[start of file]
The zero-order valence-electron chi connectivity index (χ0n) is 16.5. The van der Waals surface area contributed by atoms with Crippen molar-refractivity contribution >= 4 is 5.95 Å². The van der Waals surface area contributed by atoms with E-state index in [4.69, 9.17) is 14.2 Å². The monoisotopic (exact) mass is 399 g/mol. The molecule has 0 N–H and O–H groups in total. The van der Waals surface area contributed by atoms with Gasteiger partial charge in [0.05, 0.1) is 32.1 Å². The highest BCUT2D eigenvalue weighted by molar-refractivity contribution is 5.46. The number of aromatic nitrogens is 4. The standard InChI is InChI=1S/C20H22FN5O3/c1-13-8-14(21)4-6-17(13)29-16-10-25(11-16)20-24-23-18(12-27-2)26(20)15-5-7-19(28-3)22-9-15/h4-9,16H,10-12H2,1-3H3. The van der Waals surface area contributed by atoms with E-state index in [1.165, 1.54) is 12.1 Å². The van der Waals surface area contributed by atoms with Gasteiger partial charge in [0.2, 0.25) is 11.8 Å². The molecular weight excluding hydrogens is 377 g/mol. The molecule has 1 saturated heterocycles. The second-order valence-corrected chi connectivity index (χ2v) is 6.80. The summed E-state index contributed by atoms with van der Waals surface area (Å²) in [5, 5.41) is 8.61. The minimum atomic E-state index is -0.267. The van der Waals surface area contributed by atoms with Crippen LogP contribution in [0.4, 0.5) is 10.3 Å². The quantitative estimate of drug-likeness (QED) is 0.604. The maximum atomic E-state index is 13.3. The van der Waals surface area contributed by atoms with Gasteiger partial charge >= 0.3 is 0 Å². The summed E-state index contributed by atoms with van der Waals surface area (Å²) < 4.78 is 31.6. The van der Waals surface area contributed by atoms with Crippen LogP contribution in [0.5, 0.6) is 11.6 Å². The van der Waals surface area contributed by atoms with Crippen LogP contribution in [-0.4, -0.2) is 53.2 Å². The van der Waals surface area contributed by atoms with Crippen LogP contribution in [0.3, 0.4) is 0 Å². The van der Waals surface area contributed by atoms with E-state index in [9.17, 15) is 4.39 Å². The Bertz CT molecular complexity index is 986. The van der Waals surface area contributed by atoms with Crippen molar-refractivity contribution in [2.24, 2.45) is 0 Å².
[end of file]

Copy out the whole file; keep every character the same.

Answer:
The zero-order valence-electron chi connectivity index (χ0n) is 16.5. The van der Waals surface area contributed by atoms with Crippen molar-refractivity contribution >= 4 is 5.95 Å². The van der Waals surface area contributed by atoms with E-state index in [4.69, 9.17) is 14.2 Å². The monoisotopic (exact) mass is 399 g/mol. The molecule has 0 N–H and O–H groups in total. The van der Waals surface area contributed by atoms with Gasteiger partial charge in [0.05, 0.1) is 32.1 Å². The highest BCUT2D eigenvalue weighted by molar-refractivity contribution is 5.46. The number of aromatic nitrogens is 4. The standard InChI is InChI=1S/C20H22FN5O3/c1-13-8-14(21)4-6-17(13)29-16-10-25(11-16)20-24-23-18(12-27-2)26(20)15-5-7-19(28-3)22-9-15/h4-9,16H,10-12H2,1-3H3. The van der Waals surface area contributed by atoms with E-state index in [1.165, 1.54) is 12.1 Å². The van der Waals surface area contributed by atoms with Gasteiger partial charge in [0.2, 0.25) is 11.8 Å². The molecular weight excluding hydrogens is 377 g/mol. The molecule has 1 saturated heterocycles. The second-order valence-corrected chi connectivity index (χ2v) is 6.80. The summed E-state index contributed by atoms with van der Waals surface area (Å²) in [5, 5.41) is 8.61. The minimum atomic E-state index is -0.267. The van der Waals surface area contributed by atoms with Crippen LogP contribution in [0.4, 0.5) is 10.3 Å². The quantitative estimate of drug-likeness (QED) is 0.604. The maximum atomic E-state index is 13.3. The van der Waals surface area contributed by atoms with Gasteiger partial charge >= 0.3 is 0 Å². The summed E-state index contributed by atoms with van der Waals surface area (Å²) < 4.78 is 31.6. The van der Waals surface area contributed by atoms with Crippen LogP contribution in [0.5, 0.6) is 11.6 Å². The van der Waals surface area contributed by atoms with Crippen LogP contribution in [-0.4, -0.2) is 53.2 Å². The van der Waals surface area contributed by atoms with Crippen LogP contribution in [0.3, 0.4) is 0 Å². The van der Waals surface area contributed by atoms with E-state index in [9.17, 15) is 4.39 Å². The Bertz CT molecular complexity index is 986. The van der Waals surface area contributed by atoms with Crippen molar-refractivity contribution in [2.24, 2.45) is 0 Å².